Grupetto. The last group to make time cut in a race. The group ride together to make time cut. Also known as the laughing bunch or riding the bus.
Granny gears. The lowest gear ratio on your bike, often used when climbing.
Hammer. Generally refers to when someone rides away from a group, starts riding faster than everyone else, or attacks. Used in the phrase: they dropped the hammer.
Head bobbing. Often a symptom of riders who are suffering in a race. They generally bob their heads and bodies to get power into their pedals from every part of their body apart from their legs. It is not very effective.
Half-wheeling. When your riding partner rides with their wheel half of a wheel in front of yours. They are half-wheeling you. As I have found out many times, it is incredibly annoying for you and your riding partner. Stick to a consistent speed and don’t half wheel.
Hubbard. Generally a rider identified by an unmatched and or baggy kit, no knowledge about cycling, no bike handling skills, unshaven legs and an awkward presence on the bike.
Leading out. This is a tactic used by teams or individuals to set up a sprint. Riders line up and drive the pace, putting out a sustained effort before peeling off until the last rider is left to sprint for the win. This is an effective way of driving the pace in the build-up to a sprint.
Lumpy. When the race or ride profile includes, undulating, rolling hills and is essentially not flat.
Noodle arms. A disorder suffered by climbers when them move their arms around like noodles when climbing. If climbing effectively, your arm movement should increase torque and power. When not done effectively, you look like a noodle.
Motor-pacing. A method of training that cyclists use. A car or motorbike is used to draft behind to allow for training at increased speed.
Moving up. An important skill in bike racing. You must always move up the bunch/peloton. This will mean that you will always be riding towards the front.
Off the back. Similar term to that of getting dropped. When a rider loses touch with the peloton and is effectively off the back.
Popped. When you can no longer keep up a pace. Used in the phrase, I absolutely popped today when I was climbing or I was popped from the bunch because they were pushing the pace.
Peloton or pelo. The main group of riders racing or riding in a bunch.
Pile up. When riders crash in a pile on the road.
Pulling turns. When you are on the front (driving the pace) and pull off to let someone else continue the work. The cycle continues as each rider pulls off after pulling her turn. This enables a faster speed to be maintained as each rider puts in a hard short effort.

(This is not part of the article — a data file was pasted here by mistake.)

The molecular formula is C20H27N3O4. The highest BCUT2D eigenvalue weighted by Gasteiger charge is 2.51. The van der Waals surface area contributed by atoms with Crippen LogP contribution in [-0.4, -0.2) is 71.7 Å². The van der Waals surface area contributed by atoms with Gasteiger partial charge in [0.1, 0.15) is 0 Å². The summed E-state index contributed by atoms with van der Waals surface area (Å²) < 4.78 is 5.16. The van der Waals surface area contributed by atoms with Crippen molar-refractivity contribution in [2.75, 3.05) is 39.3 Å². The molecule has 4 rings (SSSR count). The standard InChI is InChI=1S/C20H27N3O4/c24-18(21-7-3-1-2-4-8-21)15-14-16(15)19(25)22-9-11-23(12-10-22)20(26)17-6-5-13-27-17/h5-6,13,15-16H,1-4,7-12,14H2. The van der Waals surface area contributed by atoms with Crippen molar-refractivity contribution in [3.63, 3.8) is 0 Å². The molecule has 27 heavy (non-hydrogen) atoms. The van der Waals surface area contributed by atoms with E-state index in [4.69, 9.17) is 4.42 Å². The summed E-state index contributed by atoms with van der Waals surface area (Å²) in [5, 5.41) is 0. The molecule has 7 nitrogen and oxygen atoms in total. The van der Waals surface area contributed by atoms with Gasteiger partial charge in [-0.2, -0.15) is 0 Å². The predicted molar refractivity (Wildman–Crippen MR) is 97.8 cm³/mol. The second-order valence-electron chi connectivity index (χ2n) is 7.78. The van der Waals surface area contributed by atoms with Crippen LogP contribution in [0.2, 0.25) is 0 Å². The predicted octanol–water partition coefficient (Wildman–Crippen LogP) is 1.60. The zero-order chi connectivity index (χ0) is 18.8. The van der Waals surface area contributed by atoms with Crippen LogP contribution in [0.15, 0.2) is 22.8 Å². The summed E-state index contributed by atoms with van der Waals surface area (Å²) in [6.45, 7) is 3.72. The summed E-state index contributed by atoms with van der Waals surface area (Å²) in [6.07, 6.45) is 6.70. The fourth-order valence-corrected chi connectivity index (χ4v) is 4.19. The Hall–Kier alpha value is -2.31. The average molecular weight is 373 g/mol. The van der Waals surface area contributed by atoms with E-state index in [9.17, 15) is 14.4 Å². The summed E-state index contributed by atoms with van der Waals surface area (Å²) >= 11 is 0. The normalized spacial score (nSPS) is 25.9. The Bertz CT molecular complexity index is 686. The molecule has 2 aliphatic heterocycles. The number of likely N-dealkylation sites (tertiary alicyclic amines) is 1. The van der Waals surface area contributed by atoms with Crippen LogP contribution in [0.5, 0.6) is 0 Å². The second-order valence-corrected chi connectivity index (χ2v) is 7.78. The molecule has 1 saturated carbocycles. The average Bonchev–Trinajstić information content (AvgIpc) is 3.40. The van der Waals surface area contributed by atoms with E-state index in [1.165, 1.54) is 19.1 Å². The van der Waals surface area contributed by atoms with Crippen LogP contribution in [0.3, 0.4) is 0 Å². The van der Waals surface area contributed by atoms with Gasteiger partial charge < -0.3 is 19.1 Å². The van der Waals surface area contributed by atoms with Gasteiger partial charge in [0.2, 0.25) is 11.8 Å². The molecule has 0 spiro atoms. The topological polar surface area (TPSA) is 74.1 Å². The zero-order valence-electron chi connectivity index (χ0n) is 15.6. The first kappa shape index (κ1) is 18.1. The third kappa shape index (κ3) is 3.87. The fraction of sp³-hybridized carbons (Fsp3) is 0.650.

Pointing. Often used to take a wheel that you want without being obnoxious or aggressive. A simple point of the finger to indicate where you would like to go generally results in you ending up where you want to go.
Responding. This happens the moment after someone in the peloton attacks. The rider responds by chasing.
Sitting in. The art of using the peloton or bunch to conserve your energy. Sitting in the middle of the bunch means that you are protected, out of the wind and using less energy than everyone else. She sat in all day and sprinted for the win.
Smashed. When you are physically and mentally exhausted from riding or when you are riding strongly to exhaust others. Used in the phrase, that was a hard climb, I’m smashedor she was smashing the boys today on the climb.
Stomping. A rider who is riding and performing well on the bike. They may be particularly fast, strong, winning or stealing all your Strava QOMs.
Stealing a wheel. When someone is following the wheel you want in the peloton, you move to steal it from them. Use it like: she stole my wheel or I stole her wheel.
Surfing. The fine art of navigating your way around the peloton. Done with grace and ease and always ending in the perfect position.
Splinter or split peloton. When the peloton is split up, usually as a result of an attack, chase, terrain, sprint point, wind etc. The peloton is splintered into smaller groups.
Tempo. Riding at a fast to moderate cadence or effort.
The washing machine. What happens to your position within the bunch when trying to maintain a position towards the front. You are churned around like a washing machine – one moment at the front, one moment at the side, one moment at the back.
The wheel. A term to describe a rider. Used this way: I was on a good wheel when the sprint started.
Up the road. A term that refers to riders, generally in a break, that have left the peloton and are riding further up the road than the main bunch.
Up up up. A method of alerting the peloton to an attack. Need to alert your teammates to an attack you’re hoping they can cover? Yell this (but know it’s a bit annoying).
Using the convoy. If you are ever dropped from the bunch, it is important that you use the convoy, which is the group of cars that make up the caravan behind the race, to get back on. This generally involves motor-pacing behind various team cars, resting and then moving to the next one until you eventually make it back to the peloton.
Wheel sucking. When you follow the rider in front of you, drafting, and sucking their wheel as if your life depended on it. On a windy day, you will realise how important this ability is. Drop that wheel and you will regret it.
Watts. Measurement of power produced through your pedals. Measured by a power meter.
Zig Zagging. A zig zag movement across the road. Generally used when you are on the front of a peloton and want to get off and everyone follows you not allowing it, when you are playing cat and mouse in the lead up to a sprint or when the gradient is way too steep to ride up in a straight line.